The holiday season is full of joy. But in the midst of decorating and socializing, pet owners may overlook the needs of their pets. Hectic schedules and homes full of unusual décor can throw pets off-kilter.
No pet owner wants their pet to feel uncomfortable or suffer any injuries, so it’s important that owners exercise caution with the following items come the holiday season.
Bones: Is turkey on the menu for the family feast? If so, resist the urge to toss some bones and scraps to dogs or cats. Small bones or bone chips can become lodged in the digestive tracts of pets and cause serious injury. If you want to provide your pet with a holiday treat, choose a safer, store-bought (preferably non rawhide) bone.
Aromatic oils: The holidays are not the same without the familiar scent of mint, cinnamon or pine. Some people resort to scented candles or aromatherapy oils to create the perfect holiday ambiance. But some synthetic aromas or even natural extracts can be toxic to cats and dogs. Stick to nontoxic items and keep them well out of the pet’s reach.
Chocolate and other sweets: An abundance of treats seems to be par for the course during the holiday season. Dogs should avoid all chocolate, but dark chocolate poses a particularly serious threat. Chocolate can cause agitation, elevated heart rate, diarrhea, vomiting, seizures, and even death. In addition, candy or cookies sweetened with the artificial sweetener xylitol can cause a dangerous drop in blood pressure for dogs.
Pine needles and trees: When ingested, pine needles can puncture the intestines of pets. In search of an easy drink, dogs and cats may be drawn to the fresh water reservoir of live trees, increasing the likelihood that they knock over a Christmas tree, injuring themselves and causing damage around the house. Trees should be properly secured and fallen needles should be promptly discarded.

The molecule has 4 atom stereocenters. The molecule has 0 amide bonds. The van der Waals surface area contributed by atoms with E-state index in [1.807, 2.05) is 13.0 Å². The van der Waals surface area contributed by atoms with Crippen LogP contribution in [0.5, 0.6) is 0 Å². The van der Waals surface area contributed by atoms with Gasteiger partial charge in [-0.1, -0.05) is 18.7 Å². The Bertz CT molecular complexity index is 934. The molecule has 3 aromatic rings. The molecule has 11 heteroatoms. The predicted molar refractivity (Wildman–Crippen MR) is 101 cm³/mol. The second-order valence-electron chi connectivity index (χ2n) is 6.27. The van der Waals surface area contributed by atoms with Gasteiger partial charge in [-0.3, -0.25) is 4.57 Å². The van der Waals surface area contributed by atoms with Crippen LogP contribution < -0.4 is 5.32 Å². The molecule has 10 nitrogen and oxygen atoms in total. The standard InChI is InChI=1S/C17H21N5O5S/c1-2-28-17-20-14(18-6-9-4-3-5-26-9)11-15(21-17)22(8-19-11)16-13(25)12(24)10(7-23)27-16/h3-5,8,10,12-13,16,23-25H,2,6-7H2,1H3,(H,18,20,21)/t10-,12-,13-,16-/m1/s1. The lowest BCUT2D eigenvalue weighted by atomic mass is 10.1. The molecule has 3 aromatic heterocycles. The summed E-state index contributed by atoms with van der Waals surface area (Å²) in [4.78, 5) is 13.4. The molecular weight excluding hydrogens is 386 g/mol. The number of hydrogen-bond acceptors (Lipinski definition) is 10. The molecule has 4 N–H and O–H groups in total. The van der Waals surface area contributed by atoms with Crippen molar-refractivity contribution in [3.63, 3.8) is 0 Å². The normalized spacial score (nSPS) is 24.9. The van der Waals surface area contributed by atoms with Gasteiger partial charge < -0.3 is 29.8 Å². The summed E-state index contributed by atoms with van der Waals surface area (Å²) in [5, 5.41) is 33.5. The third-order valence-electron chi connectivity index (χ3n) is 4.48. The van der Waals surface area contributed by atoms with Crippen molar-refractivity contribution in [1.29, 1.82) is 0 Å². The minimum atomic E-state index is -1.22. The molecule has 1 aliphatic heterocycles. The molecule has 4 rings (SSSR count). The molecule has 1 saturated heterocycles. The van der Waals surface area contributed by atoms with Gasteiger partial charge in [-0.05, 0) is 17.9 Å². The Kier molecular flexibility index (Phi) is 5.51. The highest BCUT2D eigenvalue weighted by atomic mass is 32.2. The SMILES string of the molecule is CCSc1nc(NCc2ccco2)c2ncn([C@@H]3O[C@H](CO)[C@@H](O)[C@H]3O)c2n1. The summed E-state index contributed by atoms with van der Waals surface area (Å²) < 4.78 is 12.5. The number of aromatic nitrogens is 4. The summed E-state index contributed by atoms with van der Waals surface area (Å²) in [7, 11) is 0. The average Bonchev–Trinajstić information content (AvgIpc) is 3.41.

Tinsel and decorations: Skip the tinsel if you have a cat. Felines are likely to mistake tinsel for a toy. Eating tinsel can cause severe damage to a cat’s intestinal tract, as it may get caught in the stomach while the rest of it continues to pass through the intestines. Tinsel also may wrap around the tongue, increasing the cat’s risk of choking. Ornaments also are tempting playthings. Cats may pounce on glass ornaments, breaking them and suffering injury. Keep pets in mind when selecting tree ornaments and opt for unbreakable ornaments when possible.
Electrical cords: The American Animal Hospital Association says holiday lights mean more electrical cords for kittens and puppies to chew. Secure all cords and keep them out of reach of pets.
Candles: The subtle flicker of a lit candle can add ambiance to a space. But all it takes is the swish of a tail or the pat of a paw to knock over a candle and spark a fire. Never leave lit candles unattended. If you have boisterous pets, opt for LED simulated candles instead.
Alcohol: Spirits are sometimes a part of celebrations, but alcoholic beverages should be kept out of reach of pets. Alcohol suppresses the immune system, and it can result in significant health issues for pets who consume it.
The holiday season is a time for celebration. Ensure that these festivities are as safe for pets as they are enjoyable.
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